Although the current project has been operating at the site since 2015, the Palace of Nestor has been the focus of archaeological excavations for much longer. As each excavation season passes, the story of the area continues to unfold.


North of the bay of Navarino, the Greek Archaeological Service’s Dr. Konstantinos Kourouniotis and his team excavate a tholos tomb.


Kourouniotis and his team excavate a tholos tomb similar to the one first excavated in 1912. During this second tholos excavation, they notice surface-level indications of additional tombs in the area.


In a joint Hellenic-American expedition, Kourouniotis, Dr. Carl W. Blegen of the University of Cincinnati, and their team briefly survey the region. They conclude that the high number of royal tombs in the area indicated a nearby palace.


With the help of local residents, namely Charalambos Christophilopoulos of Koryfasio, the joint expedition finds seven or eight Mycenaean sites in ten days.

April 4, 1939

The team begins a trial excavation on the most striking site, Epano Englianos, a hill that has a comprehensive view of the area and contains two masses of concrete-like debris. On the first day, they find stone walls, fragments of frescoes, stucco floors, five inscribed tablets, and Mycenaean pottery. Throughout the season, they uncover more than six hundred tablets and fragments containing Linear B script. It is clear they have found the palace.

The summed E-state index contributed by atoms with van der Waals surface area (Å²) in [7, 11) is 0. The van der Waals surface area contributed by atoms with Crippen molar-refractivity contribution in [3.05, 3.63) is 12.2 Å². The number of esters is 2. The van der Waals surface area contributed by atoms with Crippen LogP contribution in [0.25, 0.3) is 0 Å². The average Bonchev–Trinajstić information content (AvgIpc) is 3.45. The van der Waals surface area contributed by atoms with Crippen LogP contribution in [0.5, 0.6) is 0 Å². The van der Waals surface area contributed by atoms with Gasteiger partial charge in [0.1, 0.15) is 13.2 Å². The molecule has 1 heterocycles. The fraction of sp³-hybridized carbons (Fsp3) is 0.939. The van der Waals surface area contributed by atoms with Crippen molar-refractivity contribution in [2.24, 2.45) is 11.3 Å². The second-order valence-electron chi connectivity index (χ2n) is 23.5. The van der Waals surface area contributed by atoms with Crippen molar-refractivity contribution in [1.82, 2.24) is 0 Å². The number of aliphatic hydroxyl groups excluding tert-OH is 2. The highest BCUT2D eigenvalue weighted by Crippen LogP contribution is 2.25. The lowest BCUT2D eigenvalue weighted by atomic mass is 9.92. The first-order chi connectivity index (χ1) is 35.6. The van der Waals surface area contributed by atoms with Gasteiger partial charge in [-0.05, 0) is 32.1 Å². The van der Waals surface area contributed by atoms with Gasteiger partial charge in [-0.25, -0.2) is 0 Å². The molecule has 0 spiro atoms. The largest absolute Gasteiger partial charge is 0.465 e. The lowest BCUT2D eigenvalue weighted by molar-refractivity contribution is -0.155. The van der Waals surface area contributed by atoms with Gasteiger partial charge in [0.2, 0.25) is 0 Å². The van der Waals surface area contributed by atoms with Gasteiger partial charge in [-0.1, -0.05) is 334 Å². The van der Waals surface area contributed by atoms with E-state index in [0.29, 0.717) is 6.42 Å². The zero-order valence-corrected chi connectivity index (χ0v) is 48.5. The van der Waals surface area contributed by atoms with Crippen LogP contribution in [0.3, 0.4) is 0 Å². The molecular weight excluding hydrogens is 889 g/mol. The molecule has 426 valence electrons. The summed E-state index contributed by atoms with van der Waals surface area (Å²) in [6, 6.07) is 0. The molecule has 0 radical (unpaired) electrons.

WWII prevents an intended second excavation season at the palace.


Kourouniotis passes away, and Professor Spyridon Marinatos is named as his replacement. Marinatos will go on to prefer working on sites surrounding the palace, leaving the palace excavation and cleaning to the Cincinnati team.


1952 - 1966

Across fifteen excavation seasons, the Cincinnati team uncovers the Palace of Nestor and the adjacent acropolis.

1960 - 1961

During the winter, the Greek Archaeological Service builds a metal roof over the palace so that out-of-season it can remain uncovered for visitors.


The Pylos Regional Archaeological Project (PRAP) is formed to reexamine the area and the original finds, particularly in order to determine the size of the surrounding Mycenaean town. The University of Minnesota’s Minnesota Archaeological Researches in the Western Peloponnese (MARWP) prepare a complete architectural plan of the palace remains.

1991 - 1995

Through PRAP, 30 km² in the area are reexamined and 40 km² are explored for the first time.


Directors Jack Davis and Sharon Stocker and their team begin excavations again in the area near the palace, starting in the Tsakonas Field. On the first day of excavations, they discover the grave of the Griffin Warrior.

May - June 2015

The current project carries out excavations at a Mycenaean site near the town of Romanou a few kilometers down the road from the palace.

2015 - 2017

Excavations  continue in Tsakonas Field, the area in which the Griffin Warrior Tomb was found.

June 12, 2016

A new protective roof with a raised walkway over the palace is unveiled.


The current project returns to work in an area that was originally excavated in part by Marion Rawson on the acropolis beside the palace.


While still processing the finds from the Griffin Warrior, in an incredible stroke of luck, the team makes another monumental discovery: a pair of tholos tombs.

2018 - 2019

Finds from the Griffin Warrior, including the three gold rings, are displayed publicly for the first time as part of “Mycenae: The Legendary World of Agamemnon” at the Badisches Landesmuseum in Karlsruhe, Germany.